A handy shortcut that switches between relative and absolute references

You can specify relative and absolute references manually... but why not let Excel do it for you?

You probably know the difference between a relative and an absolute cell reference:
  • A relative reference adjusts when you copy the formula.
  • An absolute reference never changes.
In other words, if you copy the relative formula =A1 to cell B1, Excel updates the reference to reflect the move one column to the right and enters the formula =B1. Copy the formula in cell A1 to A2, and it updates the row reference to =A2. On the other hand, copy the absolute formula =$A$1 to cell B1 or A2 and Excel inserts the same formula, =$A$1. When entering formulas, you can specify an absolute row or column by manually typing the $ sign. An easier way is to let Excel do it for you by pressing F4. Enter the formula using relative references (don't enter the $ signs). Then, press F4 to cycle through the different forms: =A1 =$A$1 =A$1 =$A1 If the formula contains more than one cell reference (and most do), click in the formula bar inside the cell reference you want to update. You can quickly work your way through the most complex formulas this way.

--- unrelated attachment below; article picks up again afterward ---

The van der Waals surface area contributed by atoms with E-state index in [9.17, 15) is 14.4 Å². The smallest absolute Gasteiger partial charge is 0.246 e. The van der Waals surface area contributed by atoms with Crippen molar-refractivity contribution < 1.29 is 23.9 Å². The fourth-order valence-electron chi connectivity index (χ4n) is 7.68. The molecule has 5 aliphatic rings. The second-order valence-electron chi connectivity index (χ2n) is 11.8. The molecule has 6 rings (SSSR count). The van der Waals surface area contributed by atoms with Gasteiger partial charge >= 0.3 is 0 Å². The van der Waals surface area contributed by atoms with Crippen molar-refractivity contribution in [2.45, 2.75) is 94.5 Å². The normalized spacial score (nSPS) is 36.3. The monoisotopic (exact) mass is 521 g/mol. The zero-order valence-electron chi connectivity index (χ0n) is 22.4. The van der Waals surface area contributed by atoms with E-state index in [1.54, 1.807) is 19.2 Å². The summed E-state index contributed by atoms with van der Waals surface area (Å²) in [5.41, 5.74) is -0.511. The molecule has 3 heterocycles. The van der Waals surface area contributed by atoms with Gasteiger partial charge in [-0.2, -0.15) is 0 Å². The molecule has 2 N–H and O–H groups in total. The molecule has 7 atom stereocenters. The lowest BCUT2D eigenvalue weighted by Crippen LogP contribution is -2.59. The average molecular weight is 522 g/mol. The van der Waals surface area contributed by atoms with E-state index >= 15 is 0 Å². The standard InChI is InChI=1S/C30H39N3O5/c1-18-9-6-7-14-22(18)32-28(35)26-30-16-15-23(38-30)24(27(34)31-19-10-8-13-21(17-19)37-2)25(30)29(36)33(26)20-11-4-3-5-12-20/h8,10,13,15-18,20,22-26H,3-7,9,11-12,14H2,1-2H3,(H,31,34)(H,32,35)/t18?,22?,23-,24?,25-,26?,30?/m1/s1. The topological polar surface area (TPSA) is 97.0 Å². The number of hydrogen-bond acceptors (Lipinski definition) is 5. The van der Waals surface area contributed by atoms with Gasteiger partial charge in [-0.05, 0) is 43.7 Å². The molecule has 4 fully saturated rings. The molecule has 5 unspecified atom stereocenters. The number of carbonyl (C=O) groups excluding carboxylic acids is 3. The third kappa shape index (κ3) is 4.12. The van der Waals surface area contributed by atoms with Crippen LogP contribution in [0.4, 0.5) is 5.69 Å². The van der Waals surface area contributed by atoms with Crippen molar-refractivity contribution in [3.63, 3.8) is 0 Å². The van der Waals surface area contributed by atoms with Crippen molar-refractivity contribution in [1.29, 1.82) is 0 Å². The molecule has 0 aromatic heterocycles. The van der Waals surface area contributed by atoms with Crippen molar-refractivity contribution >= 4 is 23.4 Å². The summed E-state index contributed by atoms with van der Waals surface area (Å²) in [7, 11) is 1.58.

About Susan Harkins

Susan Sales Harkins is an IT consultant, specializing in desktop solutions. Previously, she was editor in chief for The Cobb Group, the world's largest publisher of technical journals.

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